Blog

Improvisation and The Inner Critic | Holly Stoppit

Hello improvisers,

Pleased to meet you, I’m Holly Stoppit, a Bristol-based clown, fool and impro teacher, facilitator and dramatherapist and I’m coming to BIT this autumn to run my 8-week Inner Critic Inquiry course. I just popped by to have a chat about Inner Critics and how they can affect us in improvisation. 

I’ve written your part in italics so it reads more like a chat and less like me bellowing alone in cyberspace. 

Thanks Holly. 

You’re welcome.

Hey Holly, how do I know if I have an Inner Critic?

Here’s a short test to help you find out: 

1.) Are you a human? 

Yes

2.) Are you a psychopath?

No

Then you’ll more than likely have an Inner Critic!

Aha, but what exactly IS an Inner Critic?

The Inner Critic is the part of the psyche that protects us from experiencing or creating harm. It’s whole existence is about trying to stop us from taking life-threatening risks. 

Put simply, your Inner Critic is trying to keep you alive.

Where does it come from?

It probably developed sometime in childhood, at a time when you were a bit rubbish at life, taking loads of risks and making loads of mistakes, otherwise known as BEING A CHILD or LEARNING THROUGH EXPERIENCE. 

When a child experiences a lot of criticism during this formative period (ie “Don’t do that”….”You stupid idiot”….”How many times must I tell you?”…”You never learn”… “Why didn’t you look first?”….”You could do better than this”….”You should be ashamed of yourself.”….etc), the child begins to get the message that they are somehow flawed or inadequate. Well they must be, or why would (usually bigger) people say these things?

To help keep ourselves on the straight and narrow, we develop a handy internalised version of our outer critics. This voice can be enormously helpful in many ways; our Inner Critics can tell us when we’ve had enough biscuits, give us great fashion advice or sabotage our creative efforts so that no-one will ever find out we’re a massive talentless loser.

Hey, what was that last bit you said?

What? Our Inner Critics can sabotage our creative efforts so that no-one will ever find out we’re a massive talentless loser?

Yeah, that bit. I can relate to that.

Welcome to the club! If my Inner Critic had its way, I’d be sat on a sofa, under a blanket, watching telly for the rest of my life. Don’t get me wrong, there’s nothing wrong with a bit of blankie time, but life is for living and living involves taking risks, making mistakes, learning and growing. My Inner Critic hates all that. It wants everything to be safe and mostly importantly, it wants everything to stay the same.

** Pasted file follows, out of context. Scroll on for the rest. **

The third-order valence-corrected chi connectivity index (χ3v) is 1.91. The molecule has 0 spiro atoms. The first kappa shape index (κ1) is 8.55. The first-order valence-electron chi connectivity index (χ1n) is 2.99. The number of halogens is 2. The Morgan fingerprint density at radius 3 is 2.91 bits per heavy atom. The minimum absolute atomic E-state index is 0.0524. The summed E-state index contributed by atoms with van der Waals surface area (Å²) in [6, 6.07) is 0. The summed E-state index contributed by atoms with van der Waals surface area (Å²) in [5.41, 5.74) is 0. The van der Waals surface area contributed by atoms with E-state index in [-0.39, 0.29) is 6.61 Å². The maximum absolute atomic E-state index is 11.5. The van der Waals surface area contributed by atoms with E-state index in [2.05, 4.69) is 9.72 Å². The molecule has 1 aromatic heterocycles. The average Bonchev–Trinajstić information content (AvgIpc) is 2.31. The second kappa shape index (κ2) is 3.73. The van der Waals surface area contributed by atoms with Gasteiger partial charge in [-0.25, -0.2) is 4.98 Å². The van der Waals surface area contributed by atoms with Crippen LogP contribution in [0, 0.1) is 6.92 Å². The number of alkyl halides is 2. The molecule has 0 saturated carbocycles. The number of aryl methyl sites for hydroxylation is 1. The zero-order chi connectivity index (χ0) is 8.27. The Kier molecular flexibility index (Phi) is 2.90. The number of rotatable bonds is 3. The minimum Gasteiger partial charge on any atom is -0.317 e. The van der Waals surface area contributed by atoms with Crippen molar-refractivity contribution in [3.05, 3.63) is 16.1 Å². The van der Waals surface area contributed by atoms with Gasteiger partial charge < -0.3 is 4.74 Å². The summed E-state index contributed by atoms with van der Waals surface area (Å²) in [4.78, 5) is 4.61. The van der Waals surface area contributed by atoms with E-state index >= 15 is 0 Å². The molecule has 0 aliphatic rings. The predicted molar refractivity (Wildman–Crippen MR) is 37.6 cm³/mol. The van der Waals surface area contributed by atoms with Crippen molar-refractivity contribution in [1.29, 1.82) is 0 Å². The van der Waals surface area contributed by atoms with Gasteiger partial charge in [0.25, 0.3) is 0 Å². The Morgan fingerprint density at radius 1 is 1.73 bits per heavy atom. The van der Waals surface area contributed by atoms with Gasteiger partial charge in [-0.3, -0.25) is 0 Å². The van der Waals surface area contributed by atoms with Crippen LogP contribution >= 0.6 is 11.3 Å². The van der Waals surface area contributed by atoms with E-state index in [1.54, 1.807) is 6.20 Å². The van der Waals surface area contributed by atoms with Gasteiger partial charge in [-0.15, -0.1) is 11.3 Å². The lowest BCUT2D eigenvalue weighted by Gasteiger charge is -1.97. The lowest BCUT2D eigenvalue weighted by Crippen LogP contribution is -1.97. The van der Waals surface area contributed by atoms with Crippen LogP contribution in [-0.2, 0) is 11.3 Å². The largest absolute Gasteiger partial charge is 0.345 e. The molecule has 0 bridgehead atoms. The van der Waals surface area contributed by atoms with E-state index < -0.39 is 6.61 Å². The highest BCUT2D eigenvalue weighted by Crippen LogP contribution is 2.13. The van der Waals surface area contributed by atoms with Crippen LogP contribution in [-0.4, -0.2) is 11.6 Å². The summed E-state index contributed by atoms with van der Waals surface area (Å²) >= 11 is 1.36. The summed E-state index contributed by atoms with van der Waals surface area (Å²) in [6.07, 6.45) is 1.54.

I get that! I totally recognise that voice in myself! Especially when I’m improvising.

Ah yes, Critics don’t like improvisation. It’s risky, imperfect, exposing – everyone might find out you’re stupid, or crazy, or you have a filthy mind, or worst of all, you’re boring. Then you’ll get ousted from the community and you’ll have to survive in the desert, alone. You’ll probably die there.

Oh lordy! So that’s what’s happening every time I step onto stage! No wonder I sometimes freeze up, or find myself over-compensating and end up totally dominating scenes, or get the fear and dread so bad, I don’t even make it to class.

Yep. I’ve been teaching adults for the last 13 years (and kids before that) – and I can safely say – that’s what a lot of us experience. These Critics are powerful beasts and if left unchecked, they’ll take over our lives, restricting our choices and draining out the colour.

That sounds like my life! What can I do?

Well, you can read self-help books (I recommend The Artists’ Way by Julia Cameron, There is Nothing Wrong With You by Cheri Huber and Healing The Shame That Binds You by John Bradshaw), you can see a therapist or you can come to my 8-week Inner Critic Inquiry course at The Bristol Improv Theatre this autumn. 

What will happen if I come to your course?

Together with a small group of brave adventurers, you’ll be led through a process of creative exploration and reflection to get to know your critic and find out what it’s trying to protect you from. You’ll pick up loads of tools and strategies to use in building up your resilience and dealing with any future visitations from your Inner Critic. You’ll laugh a lot and drink a lot of tea.

Will my Inner Critic magically disappear?

Wouldn’t that be lovely? No. In my experience, the Inner Critic never goes away, but through practice and persistence, we can cultivate a different way of listening and relating to the voice, so that we are in control of our choices.

Where can I read more about this course?

To see the course description, look here

To read more about my journey with my Inner Critic, look here

To get a taste of an Inner Critic Inquiry session, look here

When is it and how do I book?

  • I’ll be running two separate courses, one in the daytimes and one in the evenings.
  • Dates: 8 consecutive Thursdays, starting Thursday 24 October (with a half term break on 21st Nov)
  • Daytime session: 2.30-5pm
  • Evening session: 7-9.30pm
  • Venue: Bristol Improv Theatre, Clifton
  • Cost: £280 / £240 / £200 (Standard / low income / no income)
  • Eligibility for applications: This course is open to anyone who feels called to participate. Usually Holly requests participants to have completed her Introduction To Clowning Weekend before taking any of her other training, but we are lifting that restriction to allow people from The Bristol Improv Theatre Community and beyond to access to this course.
  • Deadline: 20th September
  • Application form